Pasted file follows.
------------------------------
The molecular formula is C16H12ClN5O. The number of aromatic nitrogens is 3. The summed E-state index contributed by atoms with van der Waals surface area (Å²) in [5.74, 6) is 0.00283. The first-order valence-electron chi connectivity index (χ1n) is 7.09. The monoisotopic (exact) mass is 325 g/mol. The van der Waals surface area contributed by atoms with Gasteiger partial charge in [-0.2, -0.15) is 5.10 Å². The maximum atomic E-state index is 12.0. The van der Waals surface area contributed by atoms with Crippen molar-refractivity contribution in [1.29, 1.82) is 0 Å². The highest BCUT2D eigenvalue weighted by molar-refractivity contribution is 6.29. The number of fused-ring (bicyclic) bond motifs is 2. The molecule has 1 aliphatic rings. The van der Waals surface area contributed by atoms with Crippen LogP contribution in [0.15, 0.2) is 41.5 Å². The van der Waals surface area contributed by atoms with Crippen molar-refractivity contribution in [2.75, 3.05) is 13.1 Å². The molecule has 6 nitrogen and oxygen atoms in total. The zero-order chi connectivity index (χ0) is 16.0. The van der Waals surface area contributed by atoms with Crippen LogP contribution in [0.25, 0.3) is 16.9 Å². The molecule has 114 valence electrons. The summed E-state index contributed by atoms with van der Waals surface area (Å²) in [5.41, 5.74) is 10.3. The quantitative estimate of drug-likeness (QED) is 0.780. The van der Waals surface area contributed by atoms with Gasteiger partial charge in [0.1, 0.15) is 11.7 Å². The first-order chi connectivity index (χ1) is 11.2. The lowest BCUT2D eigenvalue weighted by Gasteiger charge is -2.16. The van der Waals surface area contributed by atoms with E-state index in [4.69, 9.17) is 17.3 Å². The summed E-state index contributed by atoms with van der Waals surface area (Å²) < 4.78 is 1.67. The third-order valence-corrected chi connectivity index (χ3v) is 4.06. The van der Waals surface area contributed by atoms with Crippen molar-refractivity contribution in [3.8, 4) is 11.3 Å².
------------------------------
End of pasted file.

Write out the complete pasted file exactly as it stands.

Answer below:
The molecular formula is C16H12ClN5O. The number of aromatic nitrogens is 3. The summed E-state index contributed by atoms with van der Waals surface area (Å²) in [5.74, 6) is 0.00283. The first-order valence-electron chi connectivity index (χ1n) is 7.09. The monoisotopic (exact) mass is 325 g/mol. The van der Waals surface area contributed by atoms with Gasteiger partial charge in [-0.2, -0.15) is 5.10 Å². The maximum atomic E-state index is 12.0. The van der Waals surface area contributed by atoms with Crippen molar-refractivity contribution in [1.29, 1.82) is 0 Å². The highest BCUT2D eigenvalue weighted by molar-refractivity contribution is 6.29. The number of fused-ring (bicyclic) bond motifs is 2. The molecule has 1 aliphatic rings. The van der Waals surface area contributed by atoms with Crippen LogP contribution in [0.15, 0.2) is 41.5 Å². The van der Waals surface area contributed by atoms with Crippen molar-refractivity contribution in [2.75, 3.05) is 13.1 Å². The molecule has 6 nitrogen and oxygen atoms in total. The zero-order chi connectivity index (χ0) is 16.0. The van der Waals surface area contributed by atoms with Crippen LogP contribution in [0.25, 0.3) is 16.9 Å². The molecule has 114 valence electrons. The summed E-state index contributed by atoms with van der Waals surface area (Å²) in [5.41, 5.74) is 10.3. The quantitative estimate of drug-likeness (QED) is 0.780. The van der Waals surface area contributed by atoms with Gasteiger partial charge in [0.1, 0.15) is 11.7 Å². The first-order chi connectivity index (χ1) is 11.2. The lowest BCUT2D eigenvalue weighted by Gasteiger charge is -2.16. The van der Waals surface area contributed by atoms with E-state index in [4.69, 9.17) is 17.3 Å². The summed E-state index contributed by atoms with van der Waals surface area (Å²) < 4.78 is 1.67. The third-order valence-corrected chi connectivity index (χ3v) is 4.06. The van der Waals surface area contributed by atoms with Crippen molar-refractivity contribution in [3.8, 4) is 11.3 Å².